WASHINGTON — The price of gasoline has risen every day since Russia invaded Ukraine. Record US inflation causes sticker shock. And now President Biden is blaming the pinch on Vladimir V. Putin, the Russian president.
“There will be costs at home as we impose crippling sanctions in response to Putin’s unprovoked war,” Biden said in a statement Thursday.
The president is betting that Americans are prepared to endure the financial pain that comes from an economic war with Russia. But Thursday’s news that inflation has hit a 40-year high is another stark reminder of how much he’s asking voters to sacrifice in an election year.
Eight months from the midterm elections, the pressing political question for Mr. Biden is whether the American people are ready to accept blaming the Russians, and not him, for the rising costs. Experts said prices had risen over the past year, mainly because strong demand, fueled in part by government relief spending, outstripped supply disrupted by the pandemic. Russia’s invasion of Ukraine is only beginning to compound the problem.
“It’s certainly a challenge, but we don’t really have a choice to do it,” Josh Schwerin, a Democratic strategist, said of imposing financial sanctions on Russia. “There is broad support for standing up to Putin and implementing these sanctions, including those that will increase the cost of gas.”
Mr. Biden’s approval ratings have been lowered for months by the frustration of many Americans with inflation and the pandemic. But recent surveys of voter attitudes suggest that many Democrats and Republicans support the administration’s sanctions against Russia, even if the sanctions are bad for their wallets.
In an Economist/YouGov poll released this week, 66% of Americans said they approve of sanctions aimed at punishing Russia for its invasion. In a Wall Street Journal poll, 79% of voters backed a Russian oil ban even if it meant energy prices would rise accordingly.
The findings are good news for Mr. Biden, who has come under Republican attack for failing to get inflation under control. Republicans blamed him for rising gas prices even as they backed his decision to ban Russian oil.
Officials familiar with his decision said Mr Biden had struggled for days over whether to cut Russian oil amid fears of accelerating the already rapid rise in gasoline prices.
Ronna McDaniel, the chair of the Republican National Committee, on Thursday accused the Biden administration of refusing to take responsibility for the rising costs.
“Prices continue to soar under the reckless policies of Biden and the Democrats,” Ms. McDaniel said in a statement. “Biden’s attempt to deflect blame is an insult to all American and small business owners struggling to afford the cost of everyday goods.”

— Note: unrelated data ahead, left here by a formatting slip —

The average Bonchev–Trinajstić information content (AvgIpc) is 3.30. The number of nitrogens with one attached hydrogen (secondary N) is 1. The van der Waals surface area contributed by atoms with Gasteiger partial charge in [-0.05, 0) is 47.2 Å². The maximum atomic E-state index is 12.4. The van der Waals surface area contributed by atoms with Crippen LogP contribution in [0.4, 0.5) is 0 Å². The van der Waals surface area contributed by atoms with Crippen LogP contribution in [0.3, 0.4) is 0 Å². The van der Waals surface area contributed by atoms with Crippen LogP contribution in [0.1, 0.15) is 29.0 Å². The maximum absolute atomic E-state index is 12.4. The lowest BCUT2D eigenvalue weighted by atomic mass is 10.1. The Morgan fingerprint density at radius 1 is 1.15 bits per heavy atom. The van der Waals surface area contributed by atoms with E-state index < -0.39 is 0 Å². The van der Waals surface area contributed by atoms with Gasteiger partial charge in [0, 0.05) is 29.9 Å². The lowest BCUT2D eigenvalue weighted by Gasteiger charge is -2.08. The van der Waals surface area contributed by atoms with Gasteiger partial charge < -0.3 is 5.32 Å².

Jen Psaki, the White House press secretary, told reporters on Thursday that there was “no doubt that inflation could be higher over the next few months than it would have been. without the Russian invasion of Ukraine, and that the administration’s goal would be to mitigate the long-term effects of rising costs.
Democratic strategists have pointed out that much of the criticism leveled at Mr Biden by Republicans is that he hasn’t done even more to confront Russia. The president has repeatedly said he is unwilling to send American troops to Ukraine, and the United States this week refused to take fighter jets from Poland and station them at a US airbase to possible use in Ukraine.
Every decision Mr. Biden makes, his party strategists say, is rooted in strategic decision-making, not political calculus.
Russo-Ukrainian war: what you need to know
“Being in the situation he’s in brings a kind of political freedom,” said David Axelrod, former senior adviser to President Barack Obama. “Virtually every indicator is working against him in this midterm election, and many of them are beyond anyone’s control. The best service he can do himself, the Democrats, is to be fearless, as strong and as honest as possible about the situation we find ourselves in.
Biden administration officials have tried to emphasize economic gains, including a streak of strong job growth that has persisted even through the latest wave of coronavirus cases. Just last week, Mr. Biden used his State of the Union address to try to refocus the nation on how far the economy has come since the recession caused by the pandemic, and he called the fighting inflation its “top priority”.
The Labor Department reported last week that US employers added 678,000 jobs in February and the unemployment rate fell to 3.8%, its lowest level since the start of the pandemic. Still, Treasury Secretary Janet L. Yellen acknowledged on Thursday that despite economic progress in the United States, inflation remains a challenge.
“I’m not saying inflation isn’t a problem,” Yellen said at an event hosted by The Washington Post. “Inflation is a problem.”
Ms. Yellen noted that Russia’s war in Ukraine was driving up oil prices and causing gasoline prices to rise sharply in the United States. She said the Biden administration was working to insulate U.S. consumers from the impact of the sanctions, but she did not specify further steps to reduce gasoline prices.
Ms Yellen pointed to the Biden administration’s policies to reduce the cost of childcare and elder care as longer-term remedies to rising prices. She said that in the short term, it would be up to the Federal Reserve to fight inflation.
“Inflation is primarily the job of the Federal Reserve,” Ms. Yellen said. “We have to watch the Federal Reserve take action to bring inflation down and I’m confident the Fed will take the necessary action.”
Alan Rappeport and Jeanna Smialek contributed report.